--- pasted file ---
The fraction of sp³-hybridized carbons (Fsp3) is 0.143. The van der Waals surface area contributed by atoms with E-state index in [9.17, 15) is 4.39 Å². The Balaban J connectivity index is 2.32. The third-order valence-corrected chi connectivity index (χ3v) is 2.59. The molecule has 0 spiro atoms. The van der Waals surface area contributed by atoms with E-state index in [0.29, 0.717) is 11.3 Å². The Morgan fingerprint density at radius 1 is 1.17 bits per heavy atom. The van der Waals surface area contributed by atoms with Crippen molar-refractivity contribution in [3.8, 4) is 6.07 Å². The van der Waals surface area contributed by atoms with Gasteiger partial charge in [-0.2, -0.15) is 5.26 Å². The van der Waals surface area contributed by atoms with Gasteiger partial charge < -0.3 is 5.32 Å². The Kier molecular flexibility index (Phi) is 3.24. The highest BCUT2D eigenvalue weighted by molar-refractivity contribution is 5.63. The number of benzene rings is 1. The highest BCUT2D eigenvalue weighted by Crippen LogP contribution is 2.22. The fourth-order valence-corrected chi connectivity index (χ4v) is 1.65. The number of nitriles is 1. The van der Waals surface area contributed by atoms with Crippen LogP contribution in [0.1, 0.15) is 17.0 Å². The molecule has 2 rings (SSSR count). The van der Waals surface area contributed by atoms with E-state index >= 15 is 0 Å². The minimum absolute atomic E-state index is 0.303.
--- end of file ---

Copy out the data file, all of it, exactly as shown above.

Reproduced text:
The fraction of sp³-hybridized carbons (Fsp3) is 0.143. The van der Waals surface area contributed by atoms with E-state index in [9.17, 15) is 4.39 Å². The Balaban J connectivity index is 2.32. The third-order valence-corrected chi connectivity index (χ3v) is 2.59. The molecule has 0 spiro atoms. The van der Waals surface area contributed by atoms with E-state index in [0.29, 0.717) is 11.3 Å². The Morgan fingerprint density at radius 1 is 1.17 bits per heavy atom. The van der Waals surface area contributed by atoms with Crippen molar-refractivity contribution in [3.8, 4) is 6.07 Å². The van der Waals surface area contributed by atoms with Gasteiger partial charge in [-0.2, -0.15) is 5.26 Å². The van der Waals surface area contributed by atoms with Gasteiger partial charge < -0.3 is 5.32 Å². The Kier molecular flexibility index (Phi) is 3.24. The highest BCUT2D eigenvalue weighted by molar-refractivity contribution is 5.63. The number of benzene rings is 1. The highest BCUT2D eigenvalue weighted by Crippen LogP contribution is 2.22. The fourth-order valence-corrected chi connectivity index (χ4v) is 1.65. The number of nitriles is 1. The van der Waals surface area contributed by atoms with Crippen LogP contribution in [0.1, 0.15) is 17.0 Å². The molecule has 2 rings (SSSR count). The van der Waals surface area contributed by atoms with E-state index >= 15 is 0 Å². The minimum absolute atomic E-state index is 0.303.